|Case Name||:||Jai Balaji Industries Limited Vs. State Bank Of India & Ors.|
|Appeal||:||Civil Appeal No.1929 Of 2019|
|Appellant(s)||:||Jai Balaji Industries Limited|
|Respondent(s)||:||State Bank Of India & Ors.|
|Date of Judgment||:||08-Mar-19|
|Tribunal/Court||:||Supreme Court of India|
Full text of the judgment
J U D G M E N T
N.V. RAMANA J.
1. This appeal is directed against order dated 08.02.2019, passed by the National Company Law Appellate Tribunal, New Delhi ["the NCLAT”], in Company Appeal (AT) (Insolvency) No.788 of 2018, whereby the order of the National Company Law Tribunal, Calcutta [["the NCLT”]ated 10.10.2018 was set aside and the NCLT was directed to admit the application filed by respondent no.1 against the appellant under Section 7, IBC.
2. Aggrieved by the said order, the appellant has preferred the instant appeal.
3. Mr. Kapil Sibal, learned senior counsel appearing on behalf of the appellant, assiduously urged that the appellant’s right to be heard, audi alteram partem, one of the principles of natural justice, has been violated in as much as the appellant has neither been served with notice of appeal before the NCLAT nor been given a hearing before it. The learned senior counsel further submitted that the impugned order passed by the NCLAT is contrary to law as it failed to comply with the procedure laid down under the NCLAT Rules, 2016 ["["NCLAT Rules”]ecifically Rule 48, which clearly provides that pursuant to issuance of notice by the NCLAT, the copy of the appeal and documents filed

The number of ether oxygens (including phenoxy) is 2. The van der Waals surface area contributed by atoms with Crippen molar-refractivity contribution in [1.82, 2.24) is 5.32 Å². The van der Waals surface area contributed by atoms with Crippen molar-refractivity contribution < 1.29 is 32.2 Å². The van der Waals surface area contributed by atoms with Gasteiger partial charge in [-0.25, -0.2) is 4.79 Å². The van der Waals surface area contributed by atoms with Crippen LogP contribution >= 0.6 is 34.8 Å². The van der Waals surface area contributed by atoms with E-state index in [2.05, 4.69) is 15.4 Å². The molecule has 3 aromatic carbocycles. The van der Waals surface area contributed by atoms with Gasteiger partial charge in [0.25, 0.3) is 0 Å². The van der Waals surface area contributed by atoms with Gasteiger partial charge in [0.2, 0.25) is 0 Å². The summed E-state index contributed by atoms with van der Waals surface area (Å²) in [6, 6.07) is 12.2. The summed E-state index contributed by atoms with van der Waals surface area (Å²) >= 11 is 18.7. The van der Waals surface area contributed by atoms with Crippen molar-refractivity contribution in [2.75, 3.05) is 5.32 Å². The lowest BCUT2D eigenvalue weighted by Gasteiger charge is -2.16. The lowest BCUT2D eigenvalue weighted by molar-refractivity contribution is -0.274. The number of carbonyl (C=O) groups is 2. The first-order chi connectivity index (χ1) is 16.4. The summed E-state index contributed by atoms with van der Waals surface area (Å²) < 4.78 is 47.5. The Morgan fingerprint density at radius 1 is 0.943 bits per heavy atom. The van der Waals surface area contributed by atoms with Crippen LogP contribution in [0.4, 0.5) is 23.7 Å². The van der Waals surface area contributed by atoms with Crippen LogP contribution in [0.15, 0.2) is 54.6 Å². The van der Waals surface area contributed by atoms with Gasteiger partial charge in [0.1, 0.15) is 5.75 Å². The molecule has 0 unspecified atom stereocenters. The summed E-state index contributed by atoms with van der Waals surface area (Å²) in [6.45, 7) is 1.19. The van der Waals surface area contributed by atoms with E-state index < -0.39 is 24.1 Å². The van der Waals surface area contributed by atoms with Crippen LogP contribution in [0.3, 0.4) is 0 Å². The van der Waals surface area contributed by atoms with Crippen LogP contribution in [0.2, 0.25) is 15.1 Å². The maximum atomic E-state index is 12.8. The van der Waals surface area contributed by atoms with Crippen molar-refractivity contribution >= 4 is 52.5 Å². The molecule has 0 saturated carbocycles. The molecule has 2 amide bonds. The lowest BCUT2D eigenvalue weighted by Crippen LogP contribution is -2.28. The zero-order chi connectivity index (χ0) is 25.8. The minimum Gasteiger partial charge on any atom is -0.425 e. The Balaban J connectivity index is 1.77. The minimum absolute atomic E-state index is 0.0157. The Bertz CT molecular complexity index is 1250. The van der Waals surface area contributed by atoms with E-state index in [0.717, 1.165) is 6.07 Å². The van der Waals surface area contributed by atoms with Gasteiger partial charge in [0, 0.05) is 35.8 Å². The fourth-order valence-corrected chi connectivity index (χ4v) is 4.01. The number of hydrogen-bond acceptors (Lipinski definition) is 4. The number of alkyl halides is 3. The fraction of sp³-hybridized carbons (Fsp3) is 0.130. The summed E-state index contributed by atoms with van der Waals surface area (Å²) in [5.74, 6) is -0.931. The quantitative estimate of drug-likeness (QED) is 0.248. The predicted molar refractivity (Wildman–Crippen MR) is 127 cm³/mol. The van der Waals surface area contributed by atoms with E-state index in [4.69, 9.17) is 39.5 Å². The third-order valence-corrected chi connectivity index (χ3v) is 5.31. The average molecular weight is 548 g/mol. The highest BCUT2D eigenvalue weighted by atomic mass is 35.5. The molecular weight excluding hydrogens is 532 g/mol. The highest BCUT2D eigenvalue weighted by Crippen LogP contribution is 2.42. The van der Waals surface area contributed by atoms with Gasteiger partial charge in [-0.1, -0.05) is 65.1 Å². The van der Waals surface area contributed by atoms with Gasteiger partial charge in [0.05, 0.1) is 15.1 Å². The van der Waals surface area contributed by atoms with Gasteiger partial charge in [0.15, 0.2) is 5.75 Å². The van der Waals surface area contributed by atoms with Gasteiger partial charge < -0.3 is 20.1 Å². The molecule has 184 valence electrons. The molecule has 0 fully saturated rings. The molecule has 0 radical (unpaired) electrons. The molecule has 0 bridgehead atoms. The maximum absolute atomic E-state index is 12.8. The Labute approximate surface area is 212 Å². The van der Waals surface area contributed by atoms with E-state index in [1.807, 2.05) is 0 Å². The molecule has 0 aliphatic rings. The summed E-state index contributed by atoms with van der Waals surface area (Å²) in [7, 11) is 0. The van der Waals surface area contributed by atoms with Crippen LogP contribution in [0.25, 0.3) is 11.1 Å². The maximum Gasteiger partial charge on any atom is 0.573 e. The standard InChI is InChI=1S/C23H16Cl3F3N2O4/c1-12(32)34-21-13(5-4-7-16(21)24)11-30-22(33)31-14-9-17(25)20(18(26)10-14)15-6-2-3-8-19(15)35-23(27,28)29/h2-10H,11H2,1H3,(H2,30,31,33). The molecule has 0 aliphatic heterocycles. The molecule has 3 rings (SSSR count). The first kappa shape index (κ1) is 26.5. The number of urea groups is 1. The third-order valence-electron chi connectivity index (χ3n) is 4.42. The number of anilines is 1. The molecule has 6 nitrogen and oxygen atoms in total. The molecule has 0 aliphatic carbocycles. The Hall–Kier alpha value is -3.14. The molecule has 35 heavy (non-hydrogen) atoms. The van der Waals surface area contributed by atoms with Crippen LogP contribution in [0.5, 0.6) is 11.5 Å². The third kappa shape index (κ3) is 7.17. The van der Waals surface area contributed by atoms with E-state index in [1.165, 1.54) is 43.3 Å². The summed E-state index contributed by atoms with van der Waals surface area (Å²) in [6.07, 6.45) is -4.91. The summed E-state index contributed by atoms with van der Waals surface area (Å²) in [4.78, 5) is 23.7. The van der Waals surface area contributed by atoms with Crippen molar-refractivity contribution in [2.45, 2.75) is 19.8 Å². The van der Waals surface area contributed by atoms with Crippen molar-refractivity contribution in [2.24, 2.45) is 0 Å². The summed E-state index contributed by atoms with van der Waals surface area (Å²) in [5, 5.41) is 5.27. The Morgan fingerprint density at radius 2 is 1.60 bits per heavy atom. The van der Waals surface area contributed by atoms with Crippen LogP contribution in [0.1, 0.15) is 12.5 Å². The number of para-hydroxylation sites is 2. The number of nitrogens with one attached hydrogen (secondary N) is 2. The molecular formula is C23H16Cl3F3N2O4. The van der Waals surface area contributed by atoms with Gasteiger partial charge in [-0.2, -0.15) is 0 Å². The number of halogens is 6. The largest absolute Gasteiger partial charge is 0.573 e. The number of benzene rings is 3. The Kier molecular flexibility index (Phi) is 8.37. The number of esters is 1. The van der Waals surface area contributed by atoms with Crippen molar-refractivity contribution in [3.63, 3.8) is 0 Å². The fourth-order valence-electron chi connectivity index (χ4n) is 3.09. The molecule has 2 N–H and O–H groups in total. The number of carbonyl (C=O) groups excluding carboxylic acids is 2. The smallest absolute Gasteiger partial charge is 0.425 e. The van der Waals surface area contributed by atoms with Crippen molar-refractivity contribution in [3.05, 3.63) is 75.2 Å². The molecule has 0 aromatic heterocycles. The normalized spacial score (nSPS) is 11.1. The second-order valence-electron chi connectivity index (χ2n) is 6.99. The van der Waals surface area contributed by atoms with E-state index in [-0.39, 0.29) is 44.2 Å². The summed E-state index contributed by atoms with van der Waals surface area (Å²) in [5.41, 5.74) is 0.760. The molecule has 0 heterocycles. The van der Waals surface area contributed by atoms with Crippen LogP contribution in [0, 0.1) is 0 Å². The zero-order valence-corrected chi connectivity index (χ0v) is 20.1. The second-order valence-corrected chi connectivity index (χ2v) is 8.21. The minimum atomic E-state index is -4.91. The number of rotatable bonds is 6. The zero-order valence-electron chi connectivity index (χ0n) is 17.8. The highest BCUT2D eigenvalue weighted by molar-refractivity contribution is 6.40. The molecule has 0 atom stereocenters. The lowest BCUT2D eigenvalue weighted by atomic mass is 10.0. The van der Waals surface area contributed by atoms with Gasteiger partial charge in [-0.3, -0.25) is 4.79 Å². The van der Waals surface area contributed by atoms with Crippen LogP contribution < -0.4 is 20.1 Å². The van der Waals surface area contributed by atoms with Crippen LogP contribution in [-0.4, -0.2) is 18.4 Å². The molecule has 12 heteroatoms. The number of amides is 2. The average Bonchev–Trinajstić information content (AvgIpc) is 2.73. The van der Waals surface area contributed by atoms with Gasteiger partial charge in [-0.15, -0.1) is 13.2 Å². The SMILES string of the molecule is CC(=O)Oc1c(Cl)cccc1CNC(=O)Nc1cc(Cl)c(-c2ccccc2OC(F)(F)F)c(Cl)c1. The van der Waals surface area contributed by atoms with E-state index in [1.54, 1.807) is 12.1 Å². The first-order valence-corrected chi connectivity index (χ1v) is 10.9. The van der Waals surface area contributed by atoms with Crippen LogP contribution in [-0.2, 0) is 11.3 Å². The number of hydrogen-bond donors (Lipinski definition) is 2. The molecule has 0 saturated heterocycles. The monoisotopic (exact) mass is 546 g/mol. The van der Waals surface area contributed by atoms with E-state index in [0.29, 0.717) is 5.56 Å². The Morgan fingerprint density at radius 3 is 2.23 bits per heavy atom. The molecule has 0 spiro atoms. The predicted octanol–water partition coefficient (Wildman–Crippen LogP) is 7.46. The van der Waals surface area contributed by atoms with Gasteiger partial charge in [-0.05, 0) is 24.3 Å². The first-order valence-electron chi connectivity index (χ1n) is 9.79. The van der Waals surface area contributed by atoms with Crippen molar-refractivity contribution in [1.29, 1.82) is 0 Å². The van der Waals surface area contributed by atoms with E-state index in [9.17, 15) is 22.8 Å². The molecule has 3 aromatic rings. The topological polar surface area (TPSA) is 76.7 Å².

therewith, if any, shall be served along with the notice on the other side. He further submitted that though notice was directed to be issued by the NCLAT, the same was never received by the appellant herein and the NCLAT passed order without hearing the appellant, erroneously noting that it has heard all the parties.
4. On the other hand, Mr. Mukul Rohatgi, learned senior counsel appearing on behalf of respondent No.1, vehemently contested the abovementioned submissions of appellant. He submitted that the advance copy of the appeal paperbook filed by respondent no.1 in NCLAT was duly delivered by post at the registered office of the appellant, wherein it showed intent to challenge the order of the NCLT. Despite this, the counsel for the appellant did not appear before the NCLAT. He referred to the proceedings before the Calcutta High Court to show that the appellant has been employing delay tactics to stall the insolvency proceedings, which assertion was denied by the learned senior counsel for the appellant.
5. Having heard the learned senior counsel for the parties, we have also perused the materials placed before us. We find that in the instant case, the NCLAT, vide order dated 02.01.2019, issued notice both on the question of limitation as well as on the merit of the appeal. Subsequently, judgment was reserved vide order dated 08.01.2019. On 08.02.2019, the judgment was pronounced noting:
“17. For the reasons aforesaid, we set aside the impugned order dated 10th October, 2018 and remit the matter to the Adjudicating Authority, Kolkata Bench, Kolkata with direction to admit the application under Section 7. Before such admission, intimation to be given to the ‘Corporate Debtor’, but no further hearing is required to be given to any person, this Appellate Tribunal having heard all the parties and having held that it is a fit case for admission.” (emphasis supplied)